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Hi Solos -- Sorry to hear about the parasite. The information you posted above is contradictory because the sources were talking about different types of parasites. I found a paper which describes a type of internal copepod parasite called Serpentisaccus magnificae which lives on the orange fire fish Nemateleotris magnificae. What you have appears to be the same or a similar parasite. The genus name of the parasite - Serpentisaccus - describes the 2 long curly egg sacs. The rest of the body is deeply embedded in the fish's body. Even if you pull off the egg strings, unless the parasite is so damaged that it dies it will just grow new egg sacs. This type of parasite usually doesn't kill the fish and if the fish is healthy it should be able to tolerate the parasite. The life cycle of this parasite isn't known. Similar copepods go through up to 11 developmental stages starting with planktonic forms before they become the final adult form. Some species require an intermediate host like a snail but others don't; once they stop being planktonic they find a host fish to live on. Without knowing the life cycle it's impossible to predict if the eggs can survive long enough to become additional parasites. Hopefully they will be eaten or removed through your tank's filtration. these parasites tend to be very specific about which fish they live on so it's unlikely that they would attach to any other fish in your tank.

The paper only describes the copepod; it has no information on life history or another else but it does have a drawing on an entire parasite. If you'd like to see it send me a PM with your email.

Good luck. Here's hoping the cleaners will help.


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Old 12/28/2009, 02:15 AM   #5
solos2
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Hi Leslie,

Thanks for your post, it really helps!

From my observation I think the parasite you described "Serpentisaccus magnificae" match quite closely with the one I found on my purple firefish.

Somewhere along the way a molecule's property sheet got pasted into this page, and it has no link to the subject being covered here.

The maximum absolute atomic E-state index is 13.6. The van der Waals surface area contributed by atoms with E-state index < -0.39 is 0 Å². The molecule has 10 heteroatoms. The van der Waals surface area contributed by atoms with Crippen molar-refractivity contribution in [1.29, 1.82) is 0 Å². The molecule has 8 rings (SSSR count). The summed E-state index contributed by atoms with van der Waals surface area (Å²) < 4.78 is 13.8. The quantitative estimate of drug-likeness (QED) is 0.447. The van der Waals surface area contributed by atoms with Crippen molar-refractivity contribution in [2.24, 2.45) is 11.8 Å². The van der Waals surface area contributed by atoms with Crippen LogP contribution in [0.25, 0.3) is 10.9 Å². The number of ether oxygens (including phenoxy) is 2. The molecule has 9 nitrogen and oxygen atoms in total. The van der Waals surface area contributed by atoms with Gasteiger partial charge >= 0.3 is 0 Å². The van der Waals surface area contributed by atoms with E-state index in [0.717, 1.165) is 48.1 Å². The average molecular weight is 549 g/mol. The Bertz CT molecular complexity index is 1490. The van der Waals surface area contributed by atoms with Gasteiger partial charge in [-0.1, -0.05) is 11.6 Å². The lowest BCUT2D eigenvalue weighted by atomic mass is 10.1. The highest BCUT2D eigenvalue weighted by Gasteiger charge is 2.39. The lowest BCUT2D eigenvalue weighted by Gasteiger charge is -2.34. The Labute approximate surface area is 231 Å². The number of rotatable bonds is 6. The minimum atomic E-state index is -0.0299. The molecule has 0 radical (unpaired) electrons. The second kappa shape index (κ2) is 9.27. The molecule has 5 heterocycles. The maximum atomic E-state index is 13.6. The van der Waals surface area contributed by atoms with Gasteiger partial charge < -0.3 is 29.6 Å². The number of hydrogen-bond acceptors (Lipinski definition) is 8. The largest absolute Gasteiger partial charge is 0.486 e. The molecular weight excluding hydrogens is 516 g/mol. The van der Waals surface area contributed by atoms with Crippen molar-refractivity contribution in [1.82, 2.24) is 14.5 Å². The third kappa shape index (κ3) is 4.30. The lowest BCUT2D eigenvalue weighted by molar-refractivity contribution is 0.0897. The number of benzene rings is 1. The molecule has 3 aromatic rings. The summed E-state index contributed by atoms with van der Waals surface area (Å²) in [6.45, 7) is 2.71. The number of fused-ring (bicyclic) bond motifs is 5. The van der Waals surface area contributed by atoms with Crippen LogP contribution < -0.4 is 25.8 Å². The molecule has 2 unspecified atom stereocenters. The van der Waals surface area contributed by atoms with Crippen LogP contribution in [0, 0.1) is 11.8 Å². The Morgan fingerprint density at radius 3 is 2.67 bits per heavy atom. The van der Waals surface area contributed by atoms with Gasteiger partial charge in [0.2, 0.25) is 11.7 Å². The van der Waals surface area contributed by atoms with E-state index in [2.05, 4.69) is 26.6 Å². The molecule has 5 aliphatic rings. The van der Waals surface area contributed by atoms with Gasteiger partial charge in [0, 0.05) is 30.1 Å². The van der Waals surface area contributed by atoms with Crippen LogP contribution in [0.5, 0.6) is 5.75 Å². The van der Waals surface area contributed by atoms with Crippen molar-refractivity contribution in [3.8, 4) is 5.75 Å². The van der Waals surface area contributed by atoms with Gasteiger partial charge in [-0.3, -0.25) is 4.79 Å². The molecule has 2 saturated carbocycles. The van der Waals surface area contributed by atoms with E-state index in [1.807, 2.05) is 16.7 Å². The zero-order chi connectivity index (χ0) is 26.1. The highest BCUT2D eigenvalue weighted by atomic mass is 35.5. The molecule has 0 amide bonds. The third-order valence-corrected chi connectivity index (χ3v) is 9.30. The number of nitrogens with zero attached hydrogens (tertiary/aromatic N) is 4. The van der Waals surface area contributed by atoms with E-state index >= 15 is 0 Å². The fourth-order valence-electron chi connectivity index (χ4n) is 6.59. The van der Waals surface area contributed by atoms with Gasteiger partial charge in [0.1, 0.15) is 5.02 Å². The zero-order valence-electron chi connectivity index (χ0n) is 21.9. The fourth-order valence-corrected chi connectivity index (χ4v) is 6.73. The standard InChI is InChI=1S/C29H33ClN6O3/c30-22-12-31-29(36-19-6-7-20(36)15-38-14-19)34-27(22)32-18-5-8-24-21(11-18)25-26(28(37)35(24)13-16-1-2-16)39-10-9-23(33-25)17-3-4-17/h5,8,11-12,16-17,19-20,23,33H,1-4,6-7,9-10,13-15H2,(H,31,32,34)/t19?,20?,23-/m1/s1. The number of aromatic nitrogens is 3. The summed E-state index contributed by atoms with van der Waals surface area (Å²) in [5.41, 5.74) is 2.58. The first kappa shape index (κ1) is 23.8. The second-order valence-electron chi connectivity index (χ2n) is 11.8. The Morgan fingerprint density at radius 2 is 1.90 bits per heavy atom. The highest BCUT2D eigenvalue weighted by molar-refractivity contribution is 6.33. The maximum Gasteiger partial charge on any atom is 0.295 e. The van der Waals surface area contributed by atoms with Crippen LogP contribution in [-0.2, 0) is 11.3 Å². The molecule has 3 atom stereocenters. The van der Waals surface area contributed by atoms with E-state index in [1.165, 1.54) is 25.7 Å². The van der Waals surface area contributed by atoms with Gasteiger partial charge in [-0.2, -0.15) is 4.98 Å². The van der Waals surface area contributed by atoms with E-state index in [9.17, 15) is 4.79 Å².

I've tried to google "Serpentisaccus decora" (for purple firefish Nemateleotris decora) but that didn't yield any results

Base on the experience from another purple firefish owner, who also had the same parasite on his firefish (please refer to the link below), he removed the "egg sac" with a pair of tweezers just to find the egg sac reappear some 2 weeks later, and his fish died later due to stress from the operation:
http://forum.marinedepot.com/Topic10....aspx?Update=1

If the parasite is deeply embedded in the fish's body I don't think it's going to do any good by manually removing the egg sac, as it'll stress out the fish as well. And like I've mentioned previously, I can actually see the eggs maturing, eventually they'll hatch and will probably be food for my corals.

I'll be watching over this little fella and hope he'll do well, so far he's pretty healthy, flipping his bright colored fins and eating brine shrimps / nori as usual.

Thanks.


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Old 12/28/2009, 10:25 AM   #6
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I couldn't find any mention of a different Serpentisaccus species for N. decora either. Maybe S. magnificae lives on both species or the parasite on N. decora hasn't been seen or described yet by scientists. On the marinedepot post you mentioned that you thought the fish had brought the "egg" with it. I'm also sure it had the parasite living in it when you purchased it.

Keep the fish well fed. The parasite is a drain on the fish's metabolism even though it won't directly kill its host. A half starved fish is more likely to catch a disease or succumb to bacterial infection. A good supply of food will help keep the fish healthier.

Cheers, Leslie


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Old 12/28/2009, 06:43 PM   #7
solos2
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Thanks again Leslie, I'll keep the little fella well fed and keep an eye on him/her


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Old 01/02/2013, 08:48 PM   #8
Broncos
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I tried to pull it out and it INSTANTLY killed my fish in a spray of blood. The head is large and appears to be attached near the fishes heart.

i'm a hard hearted sob and i felt pretty sad watching that cute little fish die.